[MUD-Dev] Re: Black Snow Revisited
fred at clift.org
Tue Apr 2 11:20:53 New Zealand Daylight Time 2002
On Mon, 27 May 2002, ghovs wrote:
> On Friday 29 March 2002 20:01, Matt Mihaly wrote:
>> And your favorite bar CAN kick you out for something you've done
>> outside. In fact, they can kick you out for any reason at all,
>> except for certain protected categories of reasons, such as race
>> and gender.
> Spying on people to check for their compliance to your rules is
> beyond what you are entitled to do, at least in the Netherlands. I
> do know that background checks are so normal to be almost
I think now we are picking apart the details of the anaolgy rather
than discussing the actual issue. In many countries, it is illegal
or at best, improper to follow your clientel around and and observe
their behavior outside your establishment, without their consent.
In online games though, following someone around in the game, and
watching them for aberant behaviour would _probably_ be perfectly
acceptable without any notice, and would be perfectly fine with a
notice saying something like "Note that everything you do in this
virtual world may be monitored by game administrators".
As for following your customers to some other electronic venue
(e.g. ebay) and observing them there - without their consent - you
may or may not be able to do. If they violate your trademarks, or
your copyrighted material and you stumble across it then ebay has a
standing offer to remove any such auctions where it can be
reasonably shown that you are indeed the copyright/trademark holder
of some information in an auction. In fact, the contract that
people have with ebay lists a very detailed set of things than can
have your actions remvoed, without your consent, and with no
recourse. Compound that with the agreement that a customer makes on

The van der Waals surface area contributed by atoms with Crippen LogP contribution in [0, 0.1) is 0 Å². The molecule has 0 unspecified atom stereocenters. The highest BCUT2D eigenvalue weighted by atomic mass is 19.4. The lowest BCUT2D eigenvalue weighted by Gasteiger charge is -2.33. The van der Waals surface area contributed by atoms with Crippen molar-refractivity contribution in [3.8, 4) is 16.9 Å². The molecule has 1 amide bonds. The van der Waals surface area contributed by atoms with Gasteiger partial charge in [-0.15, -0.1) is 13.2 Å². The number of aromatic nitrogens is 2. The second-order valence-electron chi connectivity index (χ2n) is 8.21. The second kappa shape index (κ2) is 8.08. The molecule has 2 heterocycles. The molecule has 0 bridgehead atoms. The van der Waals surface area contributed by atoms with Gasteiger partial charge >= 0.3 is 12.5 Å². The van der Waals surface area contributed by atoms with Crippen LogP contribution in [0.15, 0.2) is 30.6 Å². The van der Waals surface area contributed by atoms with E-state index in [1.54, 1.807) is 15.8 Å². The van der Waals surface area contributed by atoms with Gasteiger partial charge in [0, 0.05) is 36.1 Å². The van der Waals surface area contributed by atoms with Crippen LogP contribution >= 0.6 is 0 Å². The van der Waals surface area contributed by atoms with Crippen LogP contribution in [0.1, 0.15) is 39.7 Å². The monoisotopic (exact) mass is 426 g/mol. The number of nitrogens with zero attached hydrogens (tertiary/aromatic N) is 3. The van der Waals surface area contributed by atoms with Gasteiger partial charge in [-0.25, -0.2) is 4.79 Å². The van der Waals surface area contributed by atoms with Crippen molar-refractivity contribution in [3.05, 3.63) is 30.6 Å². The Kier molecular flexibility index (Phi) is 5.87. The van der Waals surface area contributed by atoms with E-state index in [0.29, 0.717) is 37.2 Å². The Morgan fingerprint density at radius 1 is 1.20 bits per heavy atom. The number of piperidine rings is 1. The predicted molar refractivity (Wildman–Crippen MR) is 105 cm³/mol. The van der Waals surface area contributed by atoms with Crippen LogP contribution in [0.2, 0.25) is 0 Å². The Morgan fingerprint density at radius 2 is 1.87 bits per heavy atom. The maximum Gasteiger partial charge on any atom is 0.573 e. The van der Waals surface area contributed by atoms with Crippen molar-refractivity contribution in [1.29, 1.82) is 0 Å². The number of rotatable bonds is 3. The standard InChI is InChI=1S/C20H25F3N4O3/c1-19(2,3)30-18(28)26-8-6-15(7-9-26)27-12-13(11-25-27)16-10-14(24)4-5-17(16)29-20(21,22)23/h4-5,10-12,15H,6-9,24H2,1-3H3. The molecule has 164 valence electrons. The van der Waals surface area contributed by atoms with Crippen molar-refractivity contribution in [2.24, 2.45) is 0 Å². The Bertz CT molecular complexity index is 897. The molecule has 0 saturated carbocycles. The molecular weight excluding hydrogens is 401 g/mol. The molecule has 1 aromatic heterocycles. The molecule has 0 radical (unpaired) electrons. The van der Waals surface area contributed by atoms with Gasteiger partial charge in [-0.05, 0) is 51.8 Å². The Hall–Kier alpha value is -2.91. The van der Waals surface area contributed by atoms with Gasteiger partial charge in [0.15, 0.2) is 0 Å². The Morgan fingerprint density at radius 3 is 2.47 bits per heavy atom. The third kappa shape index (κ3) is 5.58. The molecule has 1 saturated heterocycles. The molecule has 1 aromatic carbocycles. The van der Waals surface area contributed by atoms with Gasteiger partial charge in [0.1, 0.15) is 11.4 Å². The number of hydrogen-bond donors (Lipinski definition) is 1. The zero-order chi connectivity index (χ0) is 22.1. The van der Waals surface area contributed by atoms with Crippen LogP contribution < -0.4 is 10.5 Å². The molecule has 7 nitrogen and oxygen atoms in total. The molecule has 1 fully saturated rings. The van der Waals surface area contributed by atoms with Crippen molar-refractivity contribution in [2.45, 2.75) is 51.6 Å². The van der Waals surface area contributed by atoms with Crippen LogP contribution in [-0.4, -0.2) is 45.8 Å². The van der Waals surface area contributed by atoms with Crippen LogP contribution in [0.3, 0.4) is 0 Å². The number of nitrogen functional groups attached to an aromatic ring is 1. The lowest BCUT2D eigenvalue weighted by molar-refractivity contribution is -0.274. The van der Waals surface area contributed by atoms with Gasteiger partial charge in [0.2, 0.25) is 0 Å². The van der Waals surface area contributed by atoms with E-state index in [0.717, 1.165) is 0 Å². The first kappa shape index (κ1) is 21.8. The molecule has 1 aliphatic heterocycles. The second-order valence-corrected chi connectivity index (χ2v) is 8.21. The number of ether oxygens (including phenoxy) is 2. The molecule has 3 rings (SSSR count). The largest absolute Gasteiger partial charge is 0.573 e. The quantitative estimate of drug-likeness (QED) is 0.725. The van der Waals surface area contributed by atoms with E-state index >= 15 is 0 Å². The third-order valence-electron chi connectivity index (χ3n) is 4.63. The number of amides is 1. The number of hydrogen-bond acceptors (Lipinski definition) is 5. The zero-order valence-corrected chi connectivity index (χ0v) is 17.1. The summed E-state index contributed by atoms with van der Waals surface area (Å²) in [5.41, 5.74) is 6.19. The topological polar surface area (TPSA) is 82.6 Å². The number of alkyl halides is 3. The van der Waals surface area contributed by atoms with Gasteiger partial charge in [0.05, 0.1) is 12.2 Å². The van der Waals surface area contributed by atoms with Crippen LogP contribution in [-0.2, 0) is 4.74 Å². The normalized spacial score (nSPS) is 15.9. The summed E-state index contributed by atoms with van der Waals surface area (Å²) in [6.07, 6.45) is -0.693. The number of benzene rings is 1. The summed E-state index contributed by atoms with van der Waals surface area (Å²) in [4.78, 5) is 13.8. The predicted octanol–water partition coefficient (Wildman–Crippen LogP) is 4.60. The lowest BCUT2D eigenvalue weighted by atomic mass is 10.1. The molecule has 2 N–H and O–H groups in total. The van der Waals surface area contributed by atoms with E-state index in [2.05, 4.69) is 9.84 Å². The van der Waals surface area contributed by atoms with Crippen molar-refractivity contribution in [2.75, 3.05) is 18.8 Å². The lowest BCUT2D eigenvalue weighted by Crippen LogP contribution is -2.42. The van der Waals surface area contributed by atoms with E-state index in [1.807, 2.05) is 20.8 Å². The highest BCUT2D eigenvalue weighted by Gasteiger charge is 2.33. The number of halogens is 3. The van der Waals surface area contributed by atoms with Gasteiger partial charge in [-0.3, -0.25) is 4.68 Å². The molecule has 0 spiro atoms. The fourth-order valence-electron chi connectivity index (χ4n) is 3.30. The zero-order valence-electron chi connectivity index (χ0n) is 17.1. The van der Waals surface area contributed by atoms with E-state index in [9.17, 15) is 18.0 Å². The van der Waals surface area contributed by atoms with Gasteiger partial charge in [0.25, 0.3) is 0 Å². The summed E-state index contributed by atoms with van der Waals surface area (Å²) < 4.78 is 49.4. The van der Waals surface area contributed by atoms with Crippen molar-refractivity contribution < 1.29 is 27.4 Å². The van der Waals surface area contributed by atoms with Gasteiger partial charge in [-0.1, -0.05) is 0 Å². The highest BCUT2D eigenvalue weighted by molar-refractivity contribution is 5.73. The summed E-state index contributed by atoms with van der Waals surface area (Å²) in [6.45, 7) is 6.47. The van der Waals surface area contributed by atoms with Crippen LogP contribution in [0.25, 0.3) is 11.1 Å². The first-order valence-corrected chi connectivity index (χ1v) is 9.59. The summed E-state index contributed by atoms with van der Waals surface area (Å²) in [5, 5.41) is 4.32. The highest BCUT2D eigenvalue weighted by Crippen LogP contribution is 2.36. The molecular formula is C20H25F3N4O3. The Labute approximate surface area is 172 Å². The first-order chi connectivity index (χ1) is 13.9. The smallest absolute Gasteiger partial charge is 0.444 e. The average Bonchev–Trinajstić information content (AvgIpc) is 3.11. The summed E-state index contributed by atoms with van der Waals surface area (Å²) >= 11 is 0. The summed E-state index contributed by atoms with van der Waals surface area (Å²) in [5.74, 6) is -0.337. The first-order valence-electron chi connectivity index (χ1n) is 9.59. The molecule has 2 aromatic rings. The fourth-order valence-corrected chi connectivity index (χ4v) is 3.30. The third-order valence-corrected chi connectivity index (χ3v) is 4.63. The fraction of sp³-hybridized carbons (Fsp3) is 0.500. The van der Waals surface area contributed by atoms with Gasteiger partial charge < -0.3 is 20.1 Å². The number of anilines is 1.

DAoC when signing up for an account. I dont know if the contract
says that they have the right to follow you around the internet and
keep you from violating the policy, but since it is semi-public
information, they _can_ have people watch any place they want and
disable accounts of people violating the policies. In this case,
they asked ebay if they would please remove the auctions and ebay
agreed to do it, per their rights derived from the contract with the
sellers on ebay.
> Hm, well, let's put it this way -- if your bar opposed you handing
> beer to people after ordering it for yourself, but -only- if you
> got paid for doing so outside the bar (and not setting any other
> conditions to handing people beers), would they be entitled to
> making sure, through some form of out-of-bar surveillance, you
> weren't being paid for handing people beers?
Back to the real-world, what would stop me from sending employees of
mine to hang out outside every pawn-shop in town and have them
report back to me if they see someone violating a 'non-sale'
contract of some item I lent/sold/licensed to them? Especially if
they had the pawn-shop owners permission?
> And I really hope you don't believe in security through obscurity,
> although that's a flamewar for another mailing list :)
Obscurity usually doesn't hurt a system that is already secure, and
may often raise the bar a little bit, or at least reduce the noise
you have to sift through watching for problems. :) For instance, I
dont tell the players in my game what actions I log and what actions
I dont log, in general. Of course some specific things are done,
and I pull out log entries, they do have an idea of at least some of
the things I log... It makes people be more careful in their
> negotiable affection providers even have a union :) I'm not sure
> that such distinctions exist in dutch law. Ofcourse, IANAL, so I
> don't know if there might be some dutch law to spite me after all.
Of course the union will harass you if you are working ouside of
their realm of control :).
> My whole point is, that it isn't quite decent to assume your right
> to watch your players even outside your game. Yes it's your turf,
> yes you can refuse entry to anyone, no you can't follow people
> around and check if they're being good little players.
Unless you have standing deals with other venues, like ebay.
Usually two companies can decide to share information with each
other if they choose.
Fred Clift - fred at clift.org -- Remember: If brute
force doesn't work, you're just not using enough.
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